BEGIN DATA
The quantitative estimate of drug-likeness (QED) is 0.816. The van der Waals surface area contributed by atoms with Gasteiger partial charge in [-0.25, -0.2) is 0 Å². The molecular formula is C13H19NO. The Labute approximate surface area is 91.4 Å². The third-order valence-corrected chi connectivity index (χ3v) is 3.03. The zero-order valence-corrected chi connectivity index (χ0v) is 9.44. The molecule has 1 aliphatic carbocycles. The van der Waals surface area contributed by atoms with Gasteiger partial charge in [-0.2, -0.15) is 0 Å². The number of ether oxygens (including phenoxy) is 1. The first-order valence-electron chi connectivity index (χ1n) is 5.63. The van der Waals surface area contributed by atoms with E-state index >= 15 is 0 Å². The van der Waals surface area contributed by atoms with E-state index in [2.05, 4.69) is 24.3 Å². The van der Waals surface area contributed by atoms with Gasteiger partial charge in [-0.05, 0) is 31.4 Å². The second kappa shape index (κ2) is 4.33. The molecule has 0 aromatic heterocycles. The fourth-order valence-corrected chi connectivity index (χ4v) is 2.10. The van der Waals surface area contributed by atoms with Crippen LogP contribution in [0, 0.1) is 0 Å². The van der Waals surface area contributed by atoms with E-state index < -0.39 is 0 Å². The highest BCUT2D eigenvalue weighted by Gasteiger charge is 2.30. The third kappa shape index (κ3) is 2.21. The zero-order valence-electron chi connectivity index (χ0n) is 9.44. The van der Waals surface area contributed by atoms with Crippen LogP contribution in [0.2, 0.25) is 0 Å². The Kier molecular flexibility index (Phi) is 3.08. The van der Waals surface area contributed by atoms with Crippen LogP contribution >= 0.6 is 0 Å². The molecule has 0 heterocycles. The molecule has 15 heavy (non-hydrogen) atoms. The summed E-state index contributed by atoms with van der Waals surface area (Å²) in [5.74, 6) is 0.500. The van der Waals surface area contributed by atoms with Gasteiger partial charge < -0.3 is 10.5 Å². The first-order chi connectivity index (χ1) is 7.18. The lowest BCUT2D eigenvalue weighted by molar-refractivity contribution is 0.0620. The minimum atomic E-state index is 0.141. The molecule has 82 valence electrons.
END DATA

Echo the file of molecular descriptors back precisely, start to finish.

The quantitative estimate of drug-likeness (QED) is 0.816. The van der Waals surface area contributed by atoms with Gasteiger partial charge in [-0.25, -0.2) is 0 Å². The molecular formula is C13H19NO. The Labute approximate surface area is 91.4 Å². The third-order valence-corrected chi connectivity index (χ3v) is 3.03. The zero-order valence-corrected chi connectivity index (χ0v) is 9.44. The molecule has 1 aliphatic carbocycles. The van der Waals surface area contributed by atoms with Gasteiger partial charge in [-0.2, -0.15) is 0 Å². The number of ether oxygens (including phenoxy) is 1. The first-order valence-electron chi connectivity index (χ1n) is 5.63. The van der Waals surface area contributed by atoms with E-state index >= 15 is 0 Å². The van der Waals surface area contributed by atoms with E-state index in [2.05, 4.69) is 24.3 Å². The van der Waals surface area contributed by atoms with Gasteiger partial charge in [-0.05, 0) is 31.4 Å². The second kappa shape index (κ2) is 4.33. The molecule has 0 aromatic heterocycles. The fourth-order valence-corrected chi connectivity index (χ4v) is 2.10. The van der Waals surface area contributed by atoms with Crippen LogP contribution in [0, 0.1) is 0 Å². The van der Waals surface area contributed by atoms with E-state index < -0.39 is 0 Å². The highest BCUT2D eigenvalue weighted by Gasteiger charge is 2.30. The third kappa shape index (κ3) is 2.21. The zero-order valence-electron chi connectivity index (χ0n) is 9.44. The van der Waals surface area contributed by atoms with Crippen LogP contribution in [0.2, 0.25) is 0 Å². The Kier molecular flexibility index (Phi) is 3.08. The van der Waals surface area contributed by atoms with Crippen LogP contribution >= 0.6 is 0 Å². The molecule has 0 heterocycles. The molecule has 15 heavy (non-hydrogen) atoms. The summed E-state index contributed by atoms with van der Waals surface area (Å²) in [5.74, 6) is 0.500. The van der Waals surface area contributed by atoms with Gasteiger partial charge < -0.3 is 10.5 Å². The first-order chi connectivity index (χ1) is 7.18. The lowest BCUT2D eigenvalue weighted by molar-refractivity contribution is 0.0620. The minimum atomic E-state index is 0.141. The molecule has 82 valence electrons.